A few weeks ago, I touched upon the travels of Richard Fynderne Harpur Crewe (1880-1921), the only son of the last baronet at Calke Abbey. In this post, we’ll explore a cruise to the North Cape he appears to have taken in ca. 1913.Although it is unsigned, like the Dutch phrase book, it seems very likely that this guide book was obtained by Richard Harpur Crewe. He was a prolific traveller and keen photographer – the dramatic landscapes of the Norwegian coast would have appealed to his sense of adventure. The occasional postcard tucked into a book, his collection of maps, and his diaries show someone enjoying sailing trips, cycling, and mountaineering expeditions.
Issued by the Royal Mail Steam Packet Company in a paper wrapper, the guide book is at once an advertisement for the cruise and a guide to the sights of the Norwegian coast. It provides technical information about the ship, the Arcadian (originally the SS Ortona, built in 1899 by the Pacific Steam Navigation Company, converted to a cruise ship in 1910 and commandeered by the British government in February 1915), with detailed plans of each deck. It also shows off some of the luxuries to be enjoyed by the well-paying passengers. The alphabetical guide to the sights helps to identify the places to be visited, and is here and there accompanied by either colour lithographs of watercolours (such as the one above of the harbour at Tromsø) or black and white photographs.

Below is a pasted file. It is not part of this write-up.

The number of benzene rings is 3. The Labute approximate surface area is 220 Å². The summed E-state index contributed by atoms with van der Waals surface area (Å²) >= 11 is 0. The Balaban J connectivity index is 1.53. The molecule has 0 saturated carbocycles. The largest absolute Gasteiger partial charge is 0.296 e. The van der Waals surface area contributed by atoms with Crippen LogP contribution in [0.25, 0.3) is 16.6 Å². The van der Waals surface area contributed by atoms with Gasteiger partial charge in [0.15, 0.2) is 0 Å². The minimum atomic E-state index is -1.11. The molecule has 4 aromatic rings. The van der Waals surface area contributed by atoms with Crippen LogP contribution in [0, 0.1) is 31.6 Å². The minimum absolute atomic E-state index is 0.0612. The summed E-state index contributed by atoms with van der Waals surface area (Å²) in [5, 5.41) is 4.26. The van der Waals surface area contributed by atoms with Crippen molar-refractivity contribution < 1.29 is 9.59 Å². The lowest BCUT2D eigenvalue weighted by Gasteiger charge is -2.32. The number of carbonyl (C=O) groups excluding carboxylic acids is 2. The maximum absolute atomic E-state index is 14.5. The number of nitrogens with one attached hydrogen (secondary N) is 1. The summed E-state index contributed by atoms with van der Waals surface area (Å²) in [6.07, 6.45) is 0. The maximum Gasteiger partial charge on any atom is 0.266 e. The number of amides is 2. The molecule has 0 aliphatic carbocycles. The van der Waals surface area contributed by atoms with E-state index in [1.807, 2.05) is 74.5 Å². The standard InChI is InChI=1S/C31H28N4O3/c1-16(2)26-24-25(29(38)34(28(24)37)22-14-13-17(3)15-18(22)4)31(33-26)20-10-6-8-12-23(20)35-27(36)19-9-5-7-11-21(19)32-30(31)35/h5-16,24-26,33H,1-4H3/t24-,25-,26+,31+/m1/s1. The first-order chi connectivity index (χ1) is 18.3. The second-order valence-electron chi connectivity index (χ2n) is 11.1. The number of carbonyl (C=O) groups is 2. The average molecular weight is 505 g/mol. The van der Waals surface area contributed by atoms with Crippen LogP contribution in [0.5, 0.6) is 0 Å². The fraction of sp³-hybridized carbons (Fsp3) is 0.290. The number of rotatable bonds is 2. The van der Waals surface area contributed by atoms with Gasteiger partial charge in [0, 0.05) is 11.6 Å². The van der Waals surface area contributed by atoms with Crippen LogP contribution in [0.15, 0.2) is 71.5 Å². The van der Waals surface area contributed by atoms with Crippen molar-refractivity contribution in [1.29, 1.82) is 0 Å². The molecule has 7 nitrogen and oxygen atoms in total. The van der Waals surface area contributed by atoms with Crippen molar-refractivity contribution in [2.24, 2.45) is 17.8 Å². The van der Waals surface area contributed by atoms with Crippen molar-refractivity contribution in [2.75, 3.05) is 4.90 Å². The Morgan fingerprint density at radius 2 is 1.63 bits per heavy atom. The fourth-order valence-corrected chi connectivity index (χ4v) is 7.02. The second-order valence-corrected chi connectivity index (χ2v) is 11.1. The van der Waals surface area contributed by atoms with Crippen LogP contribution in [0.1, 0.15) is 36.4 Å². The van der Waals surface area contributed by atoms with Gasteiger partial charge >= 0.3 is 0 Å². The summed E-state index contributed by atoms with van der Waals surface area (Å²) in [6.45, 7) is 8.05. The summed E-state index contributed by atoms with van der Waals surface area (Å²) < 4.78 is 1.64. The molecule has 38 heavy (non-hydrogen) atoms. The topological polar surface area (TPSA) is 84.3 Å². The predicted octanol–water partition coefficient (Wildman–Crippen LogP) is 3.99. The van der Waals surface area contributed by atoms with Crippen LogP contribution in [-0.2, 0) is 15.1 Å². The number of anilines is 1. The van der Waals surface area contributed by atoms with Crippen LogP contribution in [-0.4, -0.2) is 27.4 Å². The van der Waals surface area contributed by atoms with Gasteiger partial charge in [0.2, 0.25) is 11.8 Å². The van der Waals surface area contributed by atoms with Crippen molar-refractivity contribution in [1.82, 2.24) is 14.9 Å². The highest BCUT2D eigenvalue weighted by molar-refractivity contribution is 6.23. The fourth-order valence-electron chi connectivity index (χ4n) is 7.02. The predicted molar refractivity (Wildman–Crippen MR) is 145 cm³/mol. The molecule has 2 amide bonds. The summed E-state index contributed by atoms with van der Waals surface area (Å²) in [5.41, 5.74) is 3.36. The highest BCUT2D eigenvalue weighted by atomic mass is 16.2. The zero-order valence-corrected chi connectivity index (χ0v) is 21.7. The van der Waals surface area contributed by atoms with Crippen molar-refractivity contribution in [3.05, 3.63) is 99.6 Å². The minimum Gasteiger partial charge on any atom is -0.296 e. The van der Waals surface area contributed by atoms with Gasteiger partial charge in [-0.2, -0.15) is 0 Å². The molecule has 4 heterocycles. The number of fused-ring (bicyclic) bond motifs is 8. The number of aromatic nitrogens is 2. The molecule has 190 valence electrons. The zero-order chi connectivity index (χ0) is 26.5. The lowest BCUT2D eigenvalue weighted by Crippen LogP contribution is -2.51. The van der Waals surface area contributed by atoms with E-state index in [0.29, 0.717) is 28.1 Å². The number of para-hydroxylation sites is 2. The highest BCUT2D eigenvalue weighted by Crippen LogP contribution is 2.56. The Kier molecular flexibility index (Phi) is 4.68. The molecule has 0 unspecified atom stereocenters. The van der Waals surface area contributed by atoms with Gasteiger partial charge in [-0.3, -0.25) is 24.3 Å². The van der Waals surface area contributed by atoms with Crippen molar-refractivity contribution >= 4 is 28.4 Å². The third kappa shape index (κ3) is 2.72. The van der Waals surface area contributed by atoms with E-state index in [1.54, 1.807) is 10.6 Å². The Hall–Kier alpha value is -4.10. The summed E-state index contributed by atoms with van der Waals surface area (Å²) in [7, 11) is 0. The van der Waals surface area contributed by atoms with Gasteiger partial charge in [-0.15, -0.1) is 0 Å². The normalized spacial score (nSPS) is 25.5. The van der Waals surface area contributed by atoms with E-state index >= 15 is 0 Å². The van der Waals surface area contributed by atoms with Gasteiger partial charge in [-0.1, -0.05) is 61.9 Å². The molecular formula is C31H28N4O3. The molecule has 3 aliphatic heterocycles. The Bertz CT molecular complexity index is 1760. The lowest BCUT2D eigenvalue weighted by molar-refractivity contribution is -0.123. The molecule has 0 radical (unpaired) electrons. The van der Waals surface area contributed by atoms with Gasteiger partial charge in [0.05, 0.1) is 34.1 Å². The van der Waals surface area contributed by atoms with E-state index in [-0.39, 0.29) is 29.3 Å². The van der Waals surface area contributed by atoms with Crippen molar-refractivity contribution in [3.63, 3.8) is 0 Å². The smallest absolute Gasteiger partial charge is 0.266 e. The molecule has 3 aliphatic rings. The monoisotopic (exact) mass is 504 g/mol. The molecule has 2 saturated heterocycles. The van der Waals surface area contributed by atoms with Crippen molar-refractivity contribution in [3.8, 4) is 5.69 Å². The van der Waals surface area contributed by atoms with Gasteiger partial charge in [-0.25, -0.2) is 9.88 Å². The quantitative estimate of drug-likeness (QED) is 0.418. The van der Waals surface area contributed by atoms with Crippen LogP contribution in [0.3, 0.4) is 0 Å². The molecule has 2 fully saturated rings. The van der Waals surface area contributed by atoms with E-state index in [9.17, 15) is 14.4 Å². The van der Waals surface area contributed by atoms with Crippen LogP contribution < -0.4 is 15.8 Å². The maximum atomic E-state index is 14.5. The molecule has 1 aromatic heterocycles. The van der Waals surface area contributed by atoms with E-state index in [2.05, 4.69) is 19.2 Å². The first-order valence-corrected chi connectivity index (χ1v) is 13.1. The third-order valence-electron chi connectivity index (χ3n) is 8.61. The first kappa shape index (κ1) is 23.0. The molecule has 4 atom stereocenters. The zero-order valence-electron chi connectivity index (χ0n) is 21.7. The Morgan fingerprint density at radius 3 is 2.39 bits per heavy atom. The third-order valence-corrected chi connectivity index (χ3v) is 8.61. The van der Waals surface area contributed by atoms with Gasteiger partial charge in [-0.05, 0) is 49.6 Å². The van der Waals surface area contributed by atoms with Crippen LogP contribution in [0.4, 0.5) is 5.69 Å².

The photographs of the interior of the ship give us a fascinating insight into the nature of cruising in the early twentieth century. The beds look comfortable, and for those able to pay for it, there is a sense of luxury in the chintz curtains and wooden panelling.
Similarly, the dining experience was a rather civilised affair as well to judge from the promotional photograph…
The photographs of the landscape show off the fjords, and of course, the North Cape itself – rather disappointing compared to the majestic cliffs and mountains of Nærøyfjorden (part of the Sognefjord and since 2005 a UNESCO world heritage site). But apparently, the Cape was considered good for fishing!
The ascent of the Cape is made from a small inlet, Hornvik, whence a somewhat steep and rough path leads to the top of the cliff. Thence a level walk of twenty minutes leads to the view point and châlet. The “Arcadian” will remain at the North Cape for several hours, during which an excellent view of the midnight sun should be obtained. Excellent fishing may be had from the steamer.